This is a common scenario: I am 30+, was an athlete until my early 20s and want to get into long distance running. I have tried many times but get regularly injured. I like speed so I train intervals but before I reach my goal, I have to stop because something aches too much. I do weightlifting 2/3 times per week. I am also overweight and want to lose 10+ kilos. My target is to run a half marathon in 6 months. How do I go about it?
I want to address this questions from what I have read and in my experience works. I also want to see if I think the same way in a few years.
1. Exercise is not the main driver of weight loss or gain but helps. Simplified, the body fat is correlated to the levels of insulin. The presence of this hormone limits the use of fat for energy hence fat loss. There is also insulin resistance meaning that body cells have received too much insulin and they require more to do the same job. One consequence of insulin resistance is that insulin stays longer and the body never gets to use fat for energy. One solution is to reduce the ingestion of foods that stimulate insulin, namely carbs and proteins. The body also needs to take a break so it is better to clump meals and space them. The delta of energy should come from fats: animal or cold pressed oils from olives or coconuts for example. No need to count calories, just allow insulin to get down. Consume lots of vegetables choosing those with low contents of carbs. Favor nuts with low contents on carbs and high fats as well.
2. Interval training is an advanced drill and the risks for injury are high. If you don't know what your 10k, HM and marathon pace is in min/km you don't have any business looking at interval training. Choose a training program that favors time instead of distance, like the London beginners marathon guide. But more important to get the time/distance done is to finish a training session strong. That means stopping while still having the possibility to run another 10-20% more. The idea is to have short recovery times but run often to build up running time on your legs and always run fresh (thus with proper form). The speed/intensity is important as well. Do almost all your training at a pace that does not require breathing through your mouth, i.e. run with your mouth shut. If you need to take air from your mouth, walk and resume at a slower pace. Aim to get to a full run without having to stop for air. Stop short a running session if you are not feeling well, but make it longer if you feel like. Speed will come but may take a while.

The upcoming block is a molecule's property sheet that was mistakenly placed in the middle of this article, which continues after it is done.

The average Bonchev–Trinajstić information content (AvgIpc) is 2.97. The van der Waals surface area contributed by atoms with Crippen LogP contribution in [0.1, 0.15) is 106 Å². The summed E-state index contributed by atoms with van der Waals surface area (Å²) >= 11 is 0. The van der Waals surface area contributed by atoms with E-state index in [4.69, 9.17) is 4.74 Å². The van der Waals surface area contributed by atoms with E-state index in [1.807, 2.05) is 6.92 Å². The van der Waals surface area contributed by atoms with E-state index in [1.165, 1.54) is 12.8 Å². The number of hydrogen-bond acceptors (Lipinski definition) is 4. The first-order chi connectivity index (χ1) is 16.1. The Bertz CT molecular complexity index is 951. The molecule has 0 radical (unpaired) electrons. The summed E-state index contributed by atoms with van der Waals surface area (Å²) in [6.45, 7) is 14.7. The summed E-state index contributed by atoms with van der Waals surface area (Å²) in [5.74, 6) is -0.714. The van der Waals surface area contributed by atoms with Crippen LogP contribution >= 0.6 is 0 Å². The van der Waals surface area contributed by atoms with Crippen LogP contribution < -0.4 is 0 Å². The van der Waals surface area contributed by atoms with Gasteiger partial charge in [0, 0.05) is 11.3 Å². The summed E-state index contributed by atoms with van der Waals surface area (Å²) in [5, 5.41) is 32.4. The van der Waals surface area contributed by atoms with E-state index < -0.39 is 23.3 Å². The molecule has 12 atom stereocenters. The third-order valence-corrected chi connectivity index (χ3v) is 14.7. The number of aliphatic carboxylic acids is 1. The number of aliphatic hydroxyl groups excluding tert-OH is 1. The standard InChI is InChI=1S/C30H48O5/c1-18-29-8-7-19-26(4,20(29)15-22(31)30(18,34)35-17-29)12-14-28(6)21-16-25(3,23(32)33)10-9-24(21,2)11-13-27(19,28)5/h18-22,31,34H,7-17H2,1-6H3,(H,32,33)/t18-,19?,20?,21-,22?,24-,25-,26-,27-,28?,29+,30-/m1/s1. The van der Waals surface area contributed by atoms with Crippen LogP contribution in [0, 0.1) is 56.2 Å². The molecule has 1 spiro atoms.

3. The gym can be used to fix imbalances on your lower body but you should never go to failure. Train your upper body for strength and core for endurance. Follow the principle of Greasing the Groove of Pavel Tsatsouline in the book Power to the People for lower body training. You should always be fresh for running but aim for gym work to give you stronger ligaments and tendons. Also think about mobility work to allow your hips and legs to move in all directions. If anything hurts, try finding the reason or consult an specialist. Get to know why and what's happening, your body is your tool and it is a good idea to know how it works.
4. Running is a skill and takes time to master. Use your runs to be concious about your running style. Your foot should land under your hip and the force forward must come from your the extension of your hips. Make sure your buttocks are working otherwise you risk getting injured and you will be using much weaker muscles. Always let your feet fully touch the floor but keep that time as short as possible. The ballpark figure is one foot should land 90 times per minute per foot. Train often but never work yourself out.
5. Train for strong feet. It is best to run barefoot or with minimal support. Do simple foot drills that stimulate your feet during the day.
6. Rest and sleep well. Some kind of meditation helps to reduce stress. Stress produces cortisol which dampers weight loss.
7. Have fun: find nice routes, meet like minded people and enjoy running in itself. Not being tired all the time will surely help. The more distance you get at easy pace the less chance of getting injured.
Plenty of details are left behind but it is at least a point to get started.
Getting to run again
Blog entry posted by Janne, Apr 26, 2020.
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